Quick Hit: The effects of stop + frisk on women

*Trigger warning* The linked article contains descriptions of harassment and unwanted touching.

Laws don’t always affect all people equally. People of color and LBGTQ people, for example, are disproportionately targeted by laws that criminalize carrying condoms as an (ineffective) way to prevent sex work. And we’ve documented how stop and frisk is executed along racial lines, and is way too harsh on people of color, including and especially LGBTQ blacks and Latinos (80 percent of those stopped by police and frisked for weapons have been black or Latino, and 90 percent were found to have done nothing wrong). But just because a law most heavily affects a certain population doesn’t mean that it only affects those people, or doesn’t affect another group differently. This excellent article — and by excellent I mean troubling — documents the experience of some of the 46,784 women who were stopped and 16,000 who were frisked in New York alone last year (guns were found in only 59 cases). In most cases, the people carrying out these stops and frisks were men, as more than 80 percent of officers on patrol are men in New York. From the article:

“When officers conduct stops upon shaky or baseless legal foundations, people of both sexes often say they felt violated. Yet stops of women by male officers can often involve an additional element of embarrassment and perhaps sexual intimidation, according to women who provided their accounts of being stopped by the police. And many incorrectly believe that the police, like Transportation Security Administration officers, are required to have female officers frisk women.”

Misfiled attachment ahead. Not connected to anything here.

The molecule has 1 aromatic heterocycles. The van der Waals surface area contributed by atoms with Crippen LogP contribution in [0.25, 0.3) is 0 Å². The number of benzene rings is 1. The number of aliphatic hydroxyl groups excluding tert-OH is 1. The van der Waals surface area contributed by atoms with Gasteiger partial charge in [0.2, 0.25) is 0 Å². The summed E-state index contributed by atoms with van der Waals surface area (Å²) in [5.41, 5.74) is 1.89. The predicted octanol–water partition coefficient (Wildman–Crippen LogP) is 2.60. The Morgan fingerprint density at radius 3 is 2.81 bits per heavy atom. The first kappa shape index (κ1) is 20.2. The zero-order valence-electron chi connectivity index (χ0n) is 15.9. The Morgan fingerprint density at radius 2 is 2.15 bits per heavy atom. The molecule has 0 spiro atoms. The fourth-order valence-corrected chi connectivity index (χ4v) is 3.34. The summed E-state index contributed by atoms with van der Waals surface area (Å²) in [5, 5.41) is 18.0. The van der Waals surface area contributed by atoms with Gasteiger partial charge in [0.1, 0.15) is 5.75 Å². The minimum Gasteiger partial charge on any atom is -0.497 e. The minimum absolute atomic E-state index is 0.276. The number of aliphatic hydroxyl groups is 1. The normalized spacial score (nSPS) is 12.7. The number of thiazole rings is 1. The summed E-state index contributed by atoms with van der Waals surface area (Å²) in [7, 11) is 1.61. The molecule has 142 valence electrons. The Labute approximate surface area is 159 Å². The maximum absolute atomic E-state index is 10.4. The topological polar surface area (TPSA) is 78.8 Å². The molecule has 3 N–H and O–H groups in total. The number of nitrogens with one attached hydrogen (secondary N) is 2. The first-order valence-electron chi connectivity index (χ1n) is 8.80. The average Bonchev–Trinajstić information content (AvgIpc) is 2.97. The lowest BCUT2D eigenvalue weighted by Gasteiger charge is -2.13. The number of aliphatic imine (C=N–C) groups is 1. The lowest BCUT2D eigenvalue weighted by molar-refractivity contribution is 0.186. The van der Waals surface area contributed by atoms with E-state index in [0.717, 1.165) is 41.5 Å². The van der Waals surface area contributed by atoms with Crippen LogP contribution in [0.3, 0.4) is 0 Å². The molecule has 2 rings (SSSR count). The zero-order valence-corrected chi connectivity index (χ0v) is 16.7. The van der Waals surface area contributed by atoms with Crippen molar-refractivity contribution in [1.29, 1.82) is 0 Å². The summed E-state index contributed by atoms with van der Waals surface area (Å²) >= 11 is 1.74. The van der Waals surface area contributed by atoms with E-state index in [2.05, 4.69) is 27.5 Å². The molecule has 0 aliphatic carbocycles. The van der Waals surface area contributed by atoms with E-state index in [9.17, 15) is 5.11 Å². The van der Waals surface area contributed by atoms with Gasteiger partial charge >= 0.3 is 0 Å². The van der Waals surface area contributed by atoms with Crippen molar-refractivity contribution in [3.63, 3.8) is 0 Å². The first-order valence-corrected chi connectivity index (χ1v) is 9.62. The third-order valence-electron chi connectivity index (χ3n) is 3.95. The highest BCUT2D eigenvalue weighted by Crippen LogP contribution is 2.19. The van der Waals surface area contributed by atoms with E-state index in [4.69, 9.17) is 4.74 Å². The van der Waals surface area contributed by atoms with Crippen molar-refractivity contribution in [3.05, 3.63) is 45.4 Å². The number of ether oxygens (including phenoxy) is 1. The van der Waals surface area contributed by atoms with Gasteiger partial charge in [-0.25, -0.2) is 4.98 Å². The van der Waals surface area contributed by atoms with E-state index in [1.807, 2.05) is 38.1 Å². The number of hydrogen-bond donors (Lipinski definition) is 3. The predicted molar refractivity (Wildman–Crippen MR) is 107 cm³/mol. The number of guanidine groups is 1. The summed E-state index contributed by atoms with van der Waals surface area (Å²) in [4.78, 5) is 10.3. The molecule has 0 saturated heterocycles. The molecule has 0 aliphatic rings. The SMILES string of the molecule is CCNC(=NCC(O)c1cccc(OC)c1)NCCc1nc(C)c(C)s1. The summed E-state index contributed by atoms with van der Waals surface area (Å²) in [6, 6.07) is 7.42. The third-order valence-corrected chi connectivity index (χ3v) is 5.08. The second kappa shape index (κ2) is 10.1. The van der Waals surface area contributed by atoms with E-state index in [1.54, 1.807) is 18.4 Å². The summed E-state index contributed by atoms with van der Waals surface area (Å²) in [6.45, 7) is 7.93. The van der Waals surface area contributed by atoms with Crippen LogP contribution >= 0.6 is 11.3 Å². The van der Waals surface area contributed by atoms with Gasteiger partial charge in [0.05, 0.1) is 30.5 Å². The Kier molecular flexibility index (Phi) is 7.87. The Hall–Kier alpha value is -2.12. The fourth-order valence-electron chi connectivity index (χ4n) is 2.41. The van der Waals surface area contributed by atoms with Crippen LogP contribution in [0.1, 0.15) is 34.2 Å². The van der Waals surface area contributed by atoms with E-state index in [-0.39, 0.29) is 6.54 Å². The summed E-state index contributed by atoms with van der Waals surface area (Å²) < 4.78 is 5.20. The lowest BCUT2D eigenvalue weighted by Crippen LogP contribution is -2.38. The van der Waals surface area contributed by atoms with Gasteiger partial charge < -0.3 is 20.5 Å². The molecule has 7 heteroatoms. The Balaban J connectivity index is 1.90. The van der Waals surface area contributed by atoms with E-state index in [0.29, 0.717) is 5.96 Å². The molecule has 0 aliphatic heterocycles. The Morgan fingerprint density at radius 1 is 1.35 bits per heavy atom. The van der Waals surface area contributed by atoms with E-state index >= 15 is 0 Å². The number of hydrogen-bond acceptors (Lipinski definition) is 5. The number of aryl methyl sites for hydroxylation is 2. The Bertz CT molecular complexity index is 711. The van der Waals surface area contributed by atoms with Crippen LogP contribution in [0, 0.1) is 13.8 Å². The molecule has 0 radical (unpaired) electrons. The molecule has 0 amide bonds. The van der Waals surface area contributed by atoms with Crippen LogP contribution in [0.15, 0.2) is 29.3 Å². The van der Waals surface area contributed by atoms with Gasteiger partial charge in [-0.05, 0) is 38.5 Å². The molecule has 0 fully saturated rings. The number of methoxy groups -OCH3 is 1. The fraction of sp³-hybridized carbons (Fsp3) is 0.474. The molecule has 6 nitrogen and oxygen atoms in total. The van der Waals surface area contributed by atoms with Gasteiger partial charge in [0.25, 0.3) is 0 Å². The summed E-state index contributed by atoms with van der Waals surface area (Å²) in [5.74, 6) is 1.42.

Go read the whole thing. And join the movement against Stop+Frisk in New York. (hint: it’s working!).

Brooklyn, NY

Lori Adelman started blogging with Feministing in 2008, and now runs partnerships and strategy as a co-Executive Director. She is also the Director of Youth Engagement at Women Deliver, where she promotes meaningful youth engagement in international development efforts, including through running the award-winning Women Deliver Young Leaders Program. Lori was formerly the Director of Global Communications at Planned Parenthood Federation of America, and has also worked at the United Nations Foundation on the Secretary-General's flagship Every Woman Every Child initiative, and at the International Women’s Health Coalition and Human Rights Watch. As a leading voice on women’s rights issues, Lori frequently consults, speaks and publishes on feminism, activism and movement-building. A graduate of Harvard University, Lori has been named to The Root 100 list of the most influential African Americans in the United States, and to Forbes Magazine‘s list of the “30 Under 30” successful mediamakers. She lives in Brooklyn, NY.

Lori Adelman is an Executive Director of Feministing in charge of Partnerships.

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